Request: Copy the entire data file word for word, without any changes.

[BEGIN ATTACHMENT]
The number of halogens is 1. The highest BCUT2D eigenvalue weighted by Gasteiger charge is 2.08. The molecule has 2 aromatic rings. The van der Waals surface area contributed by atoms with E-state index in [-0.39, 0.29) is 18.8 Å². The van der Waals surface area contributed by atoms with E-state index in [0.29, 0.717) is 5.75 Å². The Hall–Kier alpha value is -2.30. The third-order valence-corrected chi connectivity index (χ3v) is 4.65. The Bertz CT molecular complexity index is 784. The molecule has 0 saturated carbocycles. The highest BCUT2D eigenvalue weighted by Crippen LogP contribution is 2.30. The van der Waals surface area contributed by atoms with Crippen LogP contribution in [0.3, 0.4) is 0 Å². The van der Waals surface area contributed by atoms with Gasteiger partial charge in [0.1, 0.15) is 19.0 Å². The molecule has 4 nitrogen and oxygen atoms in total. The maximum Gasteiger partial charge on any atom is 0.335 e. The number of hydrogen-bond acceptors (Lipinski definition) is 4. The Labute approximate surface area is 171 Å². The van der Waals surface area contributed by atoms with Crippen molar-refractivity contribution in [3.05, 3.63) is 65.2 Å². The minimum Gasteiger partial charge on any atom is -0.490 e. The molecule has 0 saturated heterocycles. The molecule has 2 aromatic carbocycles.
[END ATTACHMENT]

The number of halogens is 1. The highest BCUT2D eigenvalue weighted by Gasteiger charge is 2.08. The molecule has 2 aromatic rings. The van der Waals surface area contributed by atoms with E-state index in [-0.39, 0.29) is 18.8 Å². The van der Waals surface area contributed by atoms with E-state index in [0.29, 0.717) is 5.75 Å². The Hall–Kier alpha value is -2.30. The third-order valence-corrected chi connectivity index (χ3v) is 4.65. The Bertz CT molecular complexity index is 784. The molecule has 0 saturated carbocycles. The highest BCUT2D eigenvalue weighted by Crippen LogP contribution is 2.30. The van der Waals surface area contributed by atoms with Crippen LogP contribution in [0.3, 0.4) is 0 Å². The van der Waals surface area contributed by atoms with Gasteiger partial charge in [0.1, 0.15) is 19.0 Å². The molecule has 4 nitrogen and oxygen atoms in total. The maximum Gasteiger partial charge on any atom is 0.335 e. The number of hydrogen-bond acceptors (Lipinski definition) is 4. The Labute approximate surface area is 171 Å². The van der Waals surface area contributed by atoms with Crippen molar-refractivity contribution in [3.05, 3.63) is 65.2 Å². The minimum Gasteiger partial charge on any atom is -0.490 e. The molecule has 0 saturated heterocycles. The molecule has 2 aromatic carbocycles.